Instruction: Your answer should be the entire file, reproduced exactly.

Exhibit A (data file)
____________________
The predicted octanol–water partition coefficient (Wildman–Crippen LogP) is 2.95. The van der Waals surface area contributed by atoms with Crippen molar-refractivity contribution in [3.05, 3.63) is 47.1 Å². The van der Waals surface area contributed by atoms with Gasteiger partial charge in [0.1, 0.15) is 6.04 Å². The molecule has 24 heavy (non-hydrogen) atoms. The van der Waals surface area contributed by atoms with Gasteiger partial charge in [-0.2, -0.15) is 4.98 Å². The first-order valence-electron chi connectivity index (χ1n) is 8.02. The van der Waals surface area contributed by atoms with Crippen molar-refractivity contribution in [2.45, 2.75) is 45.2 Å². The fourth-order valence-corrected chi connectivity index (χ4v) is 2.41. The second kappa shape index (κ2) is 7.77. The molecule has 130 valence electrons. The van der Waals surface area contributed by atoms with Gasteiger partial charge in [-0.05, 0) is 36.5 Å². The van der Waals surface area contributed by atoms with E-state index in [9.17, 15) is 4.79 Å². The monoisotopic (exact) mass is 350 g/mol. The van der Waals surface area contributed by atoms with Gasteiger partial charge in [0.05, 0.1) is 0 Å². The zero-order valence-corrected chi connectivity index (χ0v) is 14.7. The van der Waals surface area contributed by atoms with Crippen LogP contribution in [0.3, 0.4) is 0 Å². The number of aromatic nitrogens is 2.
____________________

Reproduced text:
The predicted octanol–water partition coefficient (Wildman–Crippen LogP) is 2.95. The van der Waals surface area contributed by atoms with Crippen molar-refractivity contribution in [3.05, 3.63) is 47.1 Å². The van der Waals surface area contributed by atoms with Gasteiger partial charge in [0.1, 0.15) is 6.04 Å². The molecule has 24 heavy (non-hydrogen) atoms. The van der Waals surface area contributed by atoms with Gasteiger partial charge in [-0.2, -0.15) is 4.98 Å². The first-order valence-electron chi connectivity index (χ1n) is 8.02. The van der Waals surface area contributed by atoms with Crippen molar-refractivity contribution in [2.45, 2.75) is 45.2 Å². The fourth-order valence-corrected chi connectivity index (χ4v) is 2.41. The second kappa shape index (κ2) is 7.77. The molecule has 130 valence electrons. The van der Waals surface area contributed by atoms with Gasteiger partial charge in [-0.05, 0) is 36.5 Å². The van der Waals surface area contributed by atoms with E-state index in [9.17, 15) is 4.79 Å². The monoisotopic (exact) mass is 350 g/mol. The van der Waals surface area contributed by atoms with Gasteiger partial charge in [0.05, 0.1) is 0 Å². The zero-order valence-corrected chi connectivity index (χ0v) is 14.7. The van der Waals surface area contributed by atoms with Crippen LogP contribution in [0.3, 0.4) is 0 Å². The number of aromatic nitrogens is 2.